Not realizing who they are dealing with, the Pharisees and scribes construct a conundrum for the Messiah.  If Jesus denies the Mosaic law, by supporting the woman in her adultery, he will commit blasphemy (the ultimate sin before God).  If Jesus supports the Mosaic law and agrees to the stoning, Jesus knowingly breaks the law of the state (Roman law); whereby, no Jew is willingly permitted to take a life, unless given permission by Roman authority.  But, they do not know who they are dealing with, and Jesus comes out of the box with a holy conundrum that trumps them all.  Because he cares nothing for them, and stands for justice to save a woman who they intend to “stoned” by their arrogance, hate, and lust of power; Jesus sidesteps their trap by writing something on the ground, which the writer of John decides not to reveal.

Yet,  most importantly, Jesus throws the stone back at the men in the crowd, who would use the Mosaic law against the woman (the adulteress); but, ignore the man who was caught in adultery with her.  This display of toxic masculinity, which shames the woman for breaking the seventh commandment and insists that she is stoned (Leviticus 20:10), conveniently omits the most important detail of the law:  both offenders are to be stoned.  So, we must ask these keepers of the law:  “Where is the adulterer -where is the man?”

Jesus, the Messiah, does one better – he asks the crowd to do what they came to do; but only, if they are without sin. The complexity of his challenge to the crowd, not only befuddles and convicts them; but, it does the same to us.  What an indictment! What a conviction! What a divine observation of human behavior!  The attempt to humiliate and stone this woman is completely thwarted, as Jesus presents the implied question to the crowd (and to us): “What about you and your own sin?”

In an ironic twist, the crowd (the elders, Pharisees, & scribes) is filled with shame by the invitation of Jesus to throw the first stone.  Stunned by his brilliance and his writings on the ground, we imagine them sliding away, their heads bowed in shame, with only a pile of stones left, as the evidence of their failure to trap Jesus or convict the woman.  Standing with the personification of peace (shalom) and justice, the woman looks around to find no one but Jesus by her side.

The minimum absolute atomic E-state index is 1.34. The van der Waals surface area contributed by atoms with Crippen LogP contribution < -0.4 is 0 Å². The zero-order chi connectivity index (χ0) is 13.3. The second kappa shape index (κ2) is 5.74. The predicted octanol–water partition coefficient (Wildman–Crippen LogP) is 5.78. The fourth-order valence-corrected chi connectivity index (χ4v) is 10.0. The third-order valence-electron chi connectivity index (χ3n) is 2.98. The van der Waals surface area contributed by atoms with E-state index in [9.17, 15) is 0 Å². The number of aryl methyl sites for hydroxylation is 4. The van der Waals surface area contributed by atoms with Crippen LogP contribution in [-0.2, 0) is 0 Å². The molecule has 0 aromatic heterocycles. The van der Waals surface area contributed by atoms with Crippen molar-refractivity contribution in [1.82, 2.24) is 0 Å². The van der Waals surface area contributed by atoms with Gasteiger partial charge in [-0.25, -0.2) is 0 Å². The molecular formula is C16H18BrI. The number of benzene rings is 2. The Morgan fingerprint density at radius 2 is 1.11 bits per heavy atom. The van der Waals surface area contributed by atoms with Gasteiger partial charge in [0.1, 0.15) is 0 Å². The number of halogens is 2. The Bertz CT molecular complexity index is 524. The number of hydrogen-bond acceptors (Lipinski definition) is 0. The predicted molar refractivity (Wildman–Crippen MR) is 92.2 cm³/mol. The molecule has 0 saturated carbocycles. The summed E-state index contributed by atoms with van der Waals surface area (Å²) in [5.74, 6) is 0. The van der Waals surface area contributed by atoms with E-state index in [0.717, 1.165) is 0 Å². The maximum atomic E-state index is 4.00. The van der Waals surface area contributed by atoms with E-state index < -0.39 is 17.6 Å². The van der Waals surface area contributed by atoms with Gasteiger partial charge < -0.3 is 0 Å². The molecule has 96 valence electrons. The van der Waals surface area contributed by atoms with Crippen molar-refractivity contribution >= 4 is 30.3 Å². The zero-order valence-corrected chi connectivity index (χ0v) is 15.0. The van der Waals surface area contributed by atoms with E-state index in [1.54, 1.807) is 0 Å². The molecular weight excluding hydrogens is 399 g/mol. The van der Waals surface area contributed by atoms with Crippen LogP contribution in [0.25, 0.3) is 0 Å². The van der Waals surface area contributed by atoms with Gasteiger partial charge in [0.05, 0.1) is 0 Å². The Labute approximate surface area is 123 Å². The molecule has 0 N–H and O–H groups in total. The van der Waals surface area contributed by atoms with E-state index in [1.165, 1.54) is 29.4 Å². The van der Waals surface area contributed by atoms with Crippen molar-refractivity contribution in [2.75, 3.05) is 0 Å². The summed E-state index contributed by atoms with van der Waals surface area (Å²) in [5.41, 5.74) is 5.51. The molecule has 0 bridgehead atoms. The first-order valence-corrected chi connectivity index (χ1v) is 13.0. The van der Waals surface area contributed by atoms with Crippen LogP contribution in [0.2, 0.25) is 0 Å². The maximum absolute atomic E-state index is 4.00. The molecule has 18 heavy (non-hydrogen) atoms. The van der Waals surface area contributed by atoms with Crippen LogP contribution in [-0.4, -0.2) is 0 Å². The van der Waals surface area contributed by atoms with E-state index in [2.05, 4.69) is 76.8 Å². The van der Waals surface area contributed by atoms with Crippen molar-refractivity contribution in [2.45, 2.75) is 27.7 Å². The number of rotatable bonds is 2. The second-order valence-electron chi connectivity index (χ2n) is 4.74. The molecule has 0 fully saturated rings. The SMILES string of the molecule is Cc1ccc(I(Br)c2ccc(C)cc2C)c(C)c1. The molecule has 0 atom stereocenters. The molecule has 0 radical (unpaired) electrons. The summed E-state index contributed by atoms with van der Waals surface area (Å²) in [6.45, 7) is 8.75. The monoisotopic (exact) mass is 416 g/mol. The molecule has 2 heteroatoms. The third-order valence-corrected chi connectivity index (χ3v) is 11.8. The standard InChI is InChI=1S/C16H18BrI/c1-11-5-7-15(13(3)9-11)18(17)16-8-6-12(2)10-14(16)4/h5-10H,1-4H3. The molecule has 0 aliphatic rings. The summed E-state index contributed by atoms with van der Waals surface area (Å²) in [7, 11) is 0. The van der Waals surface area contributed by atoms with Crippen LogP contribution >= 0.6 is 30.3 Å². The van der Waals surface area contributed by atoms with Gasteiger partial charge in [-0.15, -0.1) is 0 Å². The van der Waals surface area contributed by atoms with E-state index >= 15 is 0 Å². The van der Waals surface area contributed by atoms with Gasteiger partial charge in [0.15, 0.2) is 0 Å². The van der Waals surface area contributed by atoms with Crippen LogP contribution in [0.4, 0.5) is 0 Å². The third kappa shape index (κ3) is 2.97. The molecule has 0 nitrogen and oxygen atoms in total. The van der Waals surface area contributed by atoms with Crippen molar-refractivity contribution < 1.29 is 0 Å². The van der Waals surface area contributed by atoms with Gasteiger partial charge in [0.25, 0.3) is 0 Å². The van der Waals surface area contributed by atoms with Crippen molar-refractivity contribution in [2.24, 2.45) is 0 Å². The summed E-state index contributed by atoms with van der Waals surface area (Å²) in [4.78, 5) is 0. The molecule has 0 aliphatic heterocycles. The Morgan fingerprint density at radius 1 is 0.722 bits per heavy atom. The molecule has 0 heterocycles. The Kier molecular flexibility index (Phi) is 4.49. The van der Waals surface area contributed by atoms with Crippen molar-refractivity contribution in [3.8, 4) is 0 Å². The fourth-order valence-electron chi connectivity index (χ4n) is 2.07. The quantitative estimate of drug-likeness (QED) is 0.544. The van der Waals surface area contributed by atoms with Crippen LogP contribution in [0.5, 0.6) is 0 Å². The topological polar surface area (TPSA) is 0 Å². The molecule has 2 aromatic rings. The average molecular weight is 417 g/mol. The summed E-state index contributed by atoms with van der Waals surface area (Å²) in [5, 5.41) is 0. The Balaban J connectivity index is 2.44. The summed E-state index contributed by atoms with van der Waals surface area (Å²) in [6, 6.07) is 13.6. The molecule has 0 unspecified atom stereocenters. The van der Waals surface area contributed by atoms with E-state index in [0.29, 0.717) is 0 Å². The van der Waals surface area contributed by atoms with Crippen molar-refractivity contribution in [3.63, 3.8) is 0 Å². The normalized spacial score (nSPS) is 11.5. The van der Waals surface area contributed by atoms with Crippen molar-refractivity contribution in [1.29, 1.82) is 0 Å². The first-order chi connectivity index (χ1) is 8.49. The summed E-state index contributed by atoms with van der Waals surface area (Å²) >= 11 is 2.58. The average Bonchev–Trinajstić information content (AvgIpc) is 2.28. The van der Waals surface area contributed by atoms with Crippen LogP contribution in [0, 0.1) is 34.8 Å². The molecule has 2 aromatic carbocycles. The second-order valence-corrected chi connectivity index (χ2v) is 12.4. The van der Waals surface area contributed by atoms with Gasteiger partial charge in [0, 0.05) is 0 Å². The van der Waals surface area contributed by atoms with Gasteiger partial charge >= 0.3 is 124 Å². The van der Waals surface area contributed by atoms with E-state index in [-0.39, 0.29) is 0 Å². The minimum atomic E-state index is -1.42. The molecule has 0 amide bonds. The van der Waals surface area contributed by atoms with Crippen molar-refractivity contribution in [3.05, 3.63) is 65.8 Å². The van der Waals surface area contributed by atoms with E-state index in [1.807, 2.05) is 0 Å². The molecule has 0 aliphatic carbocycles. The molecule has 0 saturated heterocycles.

While Jesus never excuses or condones this woman’s actions, for she is guilty, as we are; Jesus reminds her, by his question (“Has no one condemned you?”)of her change in station. There is no condemnation in the salvation which He offers her and us.  The crowd (and we) have no right to judge, for we are all guilty; however, neither does she (or we) have the right to carry shame and condemnation into our futures.  The past is forgiven.  Jesus reminds her/us of rebirth (“Go your way, and from now on do not sin again”.)  She/we are new creatures in Christ Jesus. We are redeemed.  We are restored.   We can begin again.  We can start afresh. We can write a new story.  Salvation, grace, forgiveness, and new mercies are ours – it’s a brand new day!  To God be the Glory!

Questions for our consideration:

Scholars have found this story was added to the ancient manuscript of the Johannine gospel after its original close.   Regardless of whether this story is original to the gospel or not, it is a favorite preaching text of the church, and a serious study in human behavior.

As Jesus writes on the ground twice, what do you think he writes that stops the crowd in their tracks?

Women are also guilty of shaming each other.  What are some of the ways  we participate in the shaming of other women?

Do you find this text convicting?  If so, why?

How can you prevent, or assist others, in stopping the “shame tapes,” that oftentimes play in our heads?


“Your body is a piece of the universe you have been given.”- Geneen Roth

“Shame says that because I am flawed, I am unacceptable.  Grace says that though I am flawed, I am cherished.” – Michelle Graham

“Shame corrodes the very part of us that believes we are capable of change.”  – Dr. Brene Brown

“A thief comes to steal and kill and destroy; but, I came to give life – life in all its fullness.”  (John 10: 10)

Shame is a thief and a liar.”  Minister Angie Garrett


Gracious Lord,

We come before You, as your daughters, knowing there is nowhere to turn but to You.  We know you will meet us where we are, and as we are, and we bless You for this.  Teach us the lessons of true discipleship.  Let us not seek shame; but instead rejoice in the truth and Your forgiveness of our past.  Help us not to judge others; but instead treat our neighbor with compassion.  Assist us, Oh Lord, in this and in building Your kingdom.  We bless Your name and give You the glory and honor which Your name is due.  In the name of our brother and guide, Jesus we pray.  Amen!

“The enclosed materials are the property of Maxine E. Garrett and Tabitha’s Daughters Bible Empowerment Series.  They may be used by you with our permission, which may be revoked at any time.  All copies of the materials must include the following notice:  “This material is Copyright [2017] Maxine E. Garrett and Tabitha’s Daughters, and is distributed with permission.”